January 12, 2020
This time of the year many struggle with a dark way of looking at things. I've run into numerous friends and relatives in the past two weeks who have mentioned a bout with depression. We don't see the sun much in many parts of the world in January, especially those who live in the Northern hemisphere. A few ideas I've heard of to help are getting outdoors, spending time under imitation sunlight lamps, taking more vitamin D, getting together with friends and family more often, and of course, one of my favorites, being creative.
Being creative is tied to play. Many of us certainly need more play in our lives.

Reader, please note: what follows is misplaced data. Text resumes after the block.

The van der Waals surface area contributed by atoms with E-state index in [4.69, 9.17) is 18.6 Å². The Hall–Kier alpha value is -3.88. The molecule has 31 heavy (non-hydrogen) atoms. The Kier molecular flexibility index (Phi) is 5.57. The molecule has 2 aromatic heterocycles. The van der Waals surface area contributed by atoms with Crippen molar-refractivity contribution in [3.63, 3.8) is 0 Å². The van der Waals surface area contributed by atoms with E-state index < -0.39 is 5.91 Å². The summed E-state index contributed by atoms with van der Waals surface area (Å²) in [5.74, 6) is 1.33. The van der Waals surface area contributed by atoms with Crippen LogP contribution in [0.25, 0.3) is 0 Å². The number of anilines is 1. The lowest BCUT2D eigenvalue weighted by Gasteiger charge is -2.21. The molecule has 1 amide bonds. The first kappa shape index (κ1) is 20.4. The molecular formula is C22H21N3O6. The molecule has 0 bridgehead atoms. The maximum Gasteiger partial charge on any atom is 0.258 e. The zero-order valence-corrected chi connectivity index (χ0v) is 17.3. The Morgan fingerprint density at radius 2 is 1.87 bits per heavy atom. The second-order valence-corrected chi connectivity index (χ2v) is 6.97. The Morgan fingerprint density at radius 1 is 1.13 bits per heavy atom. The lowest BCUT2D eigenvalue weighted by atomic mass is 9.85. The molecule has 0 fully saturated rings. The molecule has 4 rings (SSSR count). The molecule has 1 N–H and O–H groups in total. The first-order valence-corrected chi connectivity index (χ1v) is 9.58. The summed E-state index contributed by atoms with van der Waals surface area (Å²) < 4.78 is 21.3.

Here is an article to encourage creativity by Professor Penn, a Clinical Psychologist and Professor of Psychology at Franklin & Marshall College.
Just one more reason imagination is good for us. In his article on Hope and Hopelessness on Oct. 27, 2018, deep psychologist Michael Penn shares why imagination is crucial for our happiness and stability. In an interview in Parabola, a publication known for work in “the search for meaning,” Penn says “the power of imagination is absolutely critical in order to envision a life that’s different from the life that one is living.” I believe he is saying imagination is tied to hope. If we don’t have hope, continuing on is quite difficult. We have to have a positive vision and a belief in that vision to continue on with life, especially when we feel beaten up. He also shares his thoughts on the human spirit’s importance in keeping us going “in spite of the stress and the difficulties.” This is in a paper he wrote titled “Mind, Medicine, and Metaphysics.” The vision Penn sees for our birthing new world is there too.